Digiday Research: TikTok has already surpassed Snapchat in the eyes of brands and agencies
After a rocky start to its life as a public company, Snapchat has been enjoying a strong comeback lately, turning into a reliable source of revenue for publishers and making the case as a place for incremental spending during its most recent NewFront presentation in 2020.
But Snapchat may have to change how it is running its race to catch up with legacy platforms such as Facebook, Instagram and YouTube. That’s because in the eyes of marketers, Snapchat has already been lapped by TikTok, according to new Digiday+ research.
In May, Digiday polled 117 buy-side professionals about the role that social platforms play in their — or, in agencies’ case, their clients’ — businesses. The research revealed Snapchat and TikTok have both made it onto the short list of platforms that have significant traction among brands and agencies.
The two platforms have a lot in common, and the list of similarities between them is growing: TikTok owes a heavy debt to the vertical video format that Snapchat pioneered, and it has experimented in the past with many features that Snapchat first established, including stickers.
But the exchange goes both ways: Last November, Snapchat launched Spotlight, a feature designed to mimic TikTok’s user experience. By this past spring, Snapchat announced it was paying out $1 million per day to creators for content that was popular in Spotlight, in part to keep up with the billion dollars TikTok committed to its own creator fund. The past April, Snap CFO Derek Anderson said Spotlight had 125 million monthly active users, a number that surpasses the most recent publicly available data about the size of TikTok’s audience; in a lawsuit filed against the U.S. government last year, TikTok revealed it had close to 92 million monthly active users.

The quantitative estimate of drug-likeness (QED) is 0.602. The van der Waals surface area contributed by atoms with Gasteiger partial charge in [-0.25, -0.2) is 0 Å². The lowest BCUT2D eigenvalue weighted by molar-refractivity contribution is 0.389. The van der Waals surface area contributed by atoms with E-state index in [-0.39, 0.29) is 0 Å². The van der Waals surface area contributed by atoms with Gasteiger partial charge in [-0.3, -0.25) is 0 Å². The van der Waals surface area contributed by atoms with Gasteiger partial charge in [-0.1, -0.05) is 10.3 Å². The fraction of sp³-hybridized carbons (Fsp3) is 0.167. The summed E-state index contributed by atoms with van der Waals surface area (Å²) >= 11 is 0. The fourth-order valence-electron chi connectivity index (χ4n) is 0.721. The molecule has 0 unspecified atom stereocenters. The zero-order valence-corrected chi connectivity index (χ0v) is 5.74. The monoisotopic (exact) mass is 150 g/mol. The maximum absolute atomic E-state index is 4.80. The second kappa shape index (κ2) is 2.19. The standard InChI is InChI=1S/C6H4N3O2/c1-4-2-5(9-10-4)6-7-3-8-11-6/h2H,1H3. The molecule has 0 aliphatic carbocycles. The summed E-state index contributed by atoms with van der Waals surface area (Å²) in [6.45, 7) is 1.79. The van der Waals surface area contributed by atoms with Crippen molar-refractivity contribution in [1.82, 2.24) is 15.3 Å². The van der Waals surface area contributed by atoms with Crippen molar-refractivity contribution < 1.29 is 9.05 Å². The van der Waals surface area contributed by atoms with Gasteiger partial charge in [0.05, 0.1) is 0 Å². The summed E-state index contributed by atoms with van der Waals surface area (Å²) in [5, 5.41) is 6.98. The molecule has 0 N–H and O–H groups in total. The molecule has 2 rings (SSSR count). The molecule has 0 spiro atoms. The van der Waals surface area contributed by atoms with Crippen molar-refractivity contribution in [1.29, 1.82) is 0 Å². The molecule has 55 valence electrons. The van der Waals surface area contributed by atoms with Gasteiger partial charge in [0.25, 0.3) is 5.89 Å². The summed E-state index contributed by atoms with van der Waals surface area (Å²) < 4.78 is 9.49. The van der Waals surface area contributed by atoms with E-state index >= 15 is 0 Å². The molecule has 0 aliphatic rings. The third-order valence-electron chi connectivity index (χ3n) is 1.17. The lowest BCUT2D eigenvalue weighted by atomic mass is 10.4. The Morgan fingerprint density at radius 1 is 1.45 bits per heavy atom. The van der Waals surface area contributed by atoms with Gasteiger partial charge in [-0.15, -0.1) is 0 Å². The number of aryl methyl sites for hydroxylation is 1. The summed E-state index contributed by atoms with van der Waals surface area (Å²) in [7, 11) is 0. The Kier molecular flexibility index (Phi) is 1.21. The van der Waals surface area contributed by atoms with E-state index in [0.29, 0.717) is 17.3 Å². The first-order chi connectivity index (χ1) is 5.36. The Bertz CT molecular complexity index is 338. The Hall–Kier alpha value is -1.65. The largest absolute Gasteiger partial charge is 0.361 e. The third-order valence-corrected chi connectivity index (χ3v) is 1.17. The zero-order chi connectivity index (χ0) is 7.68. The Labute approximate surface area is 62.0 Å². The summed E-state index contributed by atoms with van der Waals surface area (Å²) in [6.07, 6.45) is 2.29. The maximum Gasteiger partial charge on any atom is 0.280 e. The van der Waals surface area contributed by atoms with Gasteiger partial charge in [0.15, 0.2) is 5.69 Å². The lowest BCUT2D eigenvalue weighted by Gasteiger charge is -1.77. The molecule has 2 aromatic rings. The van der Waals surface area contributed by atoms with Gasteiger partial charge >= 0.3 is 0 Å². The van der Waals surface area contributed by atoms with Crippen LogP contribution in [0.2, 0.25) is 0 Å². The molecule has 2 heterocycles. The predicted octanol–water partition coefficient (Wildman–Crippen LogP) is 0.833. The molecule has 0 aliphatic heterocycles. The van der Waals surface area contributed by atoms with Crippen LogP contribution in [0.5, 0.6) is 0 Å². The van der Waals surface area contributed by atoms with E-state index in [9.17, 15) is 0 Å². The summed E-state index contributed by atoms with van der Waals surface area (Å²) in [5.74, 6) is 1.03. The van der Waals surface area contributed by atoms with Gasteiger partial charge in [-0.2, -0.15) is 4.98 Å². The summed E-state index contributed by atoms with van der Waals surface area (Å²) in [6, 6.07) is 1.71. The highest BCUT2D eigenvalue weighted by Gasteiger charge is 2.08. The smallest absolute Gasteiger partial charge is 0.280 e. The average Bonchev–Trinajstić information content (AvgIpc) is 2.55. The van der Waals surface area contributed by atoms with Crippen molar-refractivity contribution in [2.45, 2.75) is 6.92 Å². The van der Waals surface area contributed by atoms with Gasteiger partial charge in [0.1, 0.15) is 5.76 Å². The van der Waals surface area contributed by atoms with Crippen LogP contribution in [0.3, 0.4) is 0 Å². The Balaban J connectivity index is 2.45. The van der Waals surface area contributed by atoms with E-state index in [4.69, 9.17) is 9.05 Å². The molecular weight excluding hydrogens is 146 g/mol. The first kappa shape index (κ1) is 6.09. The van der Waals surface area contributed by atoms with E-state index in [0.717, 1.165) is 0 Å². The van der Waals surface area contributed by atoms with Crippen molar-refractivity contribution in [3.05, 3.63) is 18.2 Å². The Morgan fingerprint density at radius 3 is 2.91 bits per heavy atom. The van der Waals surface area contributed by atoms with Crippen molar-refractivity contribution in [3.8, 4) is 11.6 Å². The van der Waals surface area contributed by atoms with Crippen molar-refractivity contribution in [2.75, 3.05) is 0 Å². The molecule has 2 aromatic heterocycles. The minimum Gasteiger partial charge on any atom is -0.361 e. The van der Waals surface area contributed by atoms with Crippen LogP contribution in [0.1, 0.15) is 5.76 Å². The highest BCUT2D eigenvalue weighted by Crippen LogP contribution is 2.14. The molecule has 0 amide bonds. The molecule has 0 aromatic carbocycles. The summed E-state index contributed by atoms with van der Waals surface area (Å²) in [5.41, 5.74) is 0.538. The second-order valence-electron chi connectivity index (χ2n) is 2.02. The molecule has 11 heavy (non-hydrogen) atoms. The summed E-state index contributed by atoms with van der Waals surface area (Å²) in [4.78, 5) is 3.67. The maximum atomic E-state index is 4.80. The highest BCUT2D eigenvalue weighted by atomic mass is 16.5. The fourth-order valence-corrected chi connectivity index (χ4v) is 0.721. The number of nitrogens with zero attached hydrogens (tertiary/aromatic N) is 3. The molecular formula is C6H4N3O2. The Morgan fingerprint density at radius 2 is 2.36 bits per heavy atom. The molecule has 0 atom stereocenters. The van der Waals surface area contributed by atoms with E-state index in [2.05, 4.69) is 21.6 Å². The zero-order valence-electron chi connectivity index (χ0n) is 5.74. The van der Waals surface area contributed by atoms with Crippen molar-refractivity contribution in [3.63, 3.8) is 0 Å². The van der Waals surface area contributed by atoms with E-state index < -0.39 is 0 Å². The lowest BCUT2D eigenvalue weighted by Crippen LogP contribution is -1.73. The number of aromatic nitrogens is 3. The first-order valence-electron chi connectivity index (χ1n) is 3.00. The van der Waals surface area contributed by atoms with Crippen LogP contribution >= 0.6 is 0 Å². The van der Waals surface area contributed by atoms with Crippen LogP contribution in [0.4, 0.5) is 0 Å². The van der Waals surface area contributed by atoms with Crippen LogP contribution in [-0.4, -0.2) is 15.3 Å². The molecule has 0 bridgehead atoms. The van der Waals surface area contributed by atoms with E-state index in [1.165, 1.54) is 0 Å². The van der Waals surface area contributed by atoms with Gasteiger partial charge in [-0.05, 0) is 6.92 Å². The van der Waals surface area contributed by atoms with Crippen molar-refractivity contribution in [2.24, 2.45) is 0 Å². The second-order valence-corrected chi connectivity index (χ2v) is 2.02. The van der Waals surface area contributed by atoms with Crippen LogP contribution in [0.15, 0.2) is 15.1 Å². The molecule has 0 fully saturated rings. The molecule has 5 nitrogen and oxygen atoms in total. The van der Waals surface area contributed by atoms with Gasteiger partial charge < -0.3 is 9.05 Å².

Yet despite being significantly younger — and nearly getting temporarily banned from the United States by the last presidential administration — TikTok has leapfrogged Snapchat in two significant ways. Higher percentages of brands and agencies that use TikTok say it is valuable for brand-building and for driving revenue.
Anecdotally, this dynamic persists among marketers that use both, but Digiday’s sample did not contain a statistically sufficient number of marketer respondents that post to both Instagram and TikTok. Digiday’s survey asked respondents about which platforms their brands (or their clients’ brands) posted to.
This momentum began building late last year, when marketers, noticing TikTok’s meteoric rise, began asking more about putting their budgets into the app. By the spring of 2021, it was well on its way to becoming a “staple” of social budgets.
Whether it grows into something regarded as an integral piece of most marketers’ plans remains to be seen. Aside from Facebook, Instagram and YouTube, just small percentages of marketers regard social platforms as valuable tools for driving revenue or brand-building. Indeed, there are meaningful differences in how agencies and brand regard the value of many of these platforms.
This story has been updated to include detail about how the survey was conducted.
More in Marketing
TikTok has officially launched its new e-commerce platform, TikTok Shop, earlier this month on August 1. Using the new e-commerce platform, brands and creators can sell products directly on the platform, potentially creating new revenue streams, and tap into the short-form video platform’s growing popularity.
‘The influencer industry can be really vile’: Confessions of an influencer marketer on the industry’s unfair hiring practices
While the influencer industry might sound exciting and like it’s full of opportunities, one marketer can vouch for the horrific scenarios that still take place behind the scenes.
After a tumultuous 12 months, marketers are getting a clear picture of how they really did during a time of true uncertainty. And, as it turns out, it wasn’t all that bad.
Ad position: web_bfu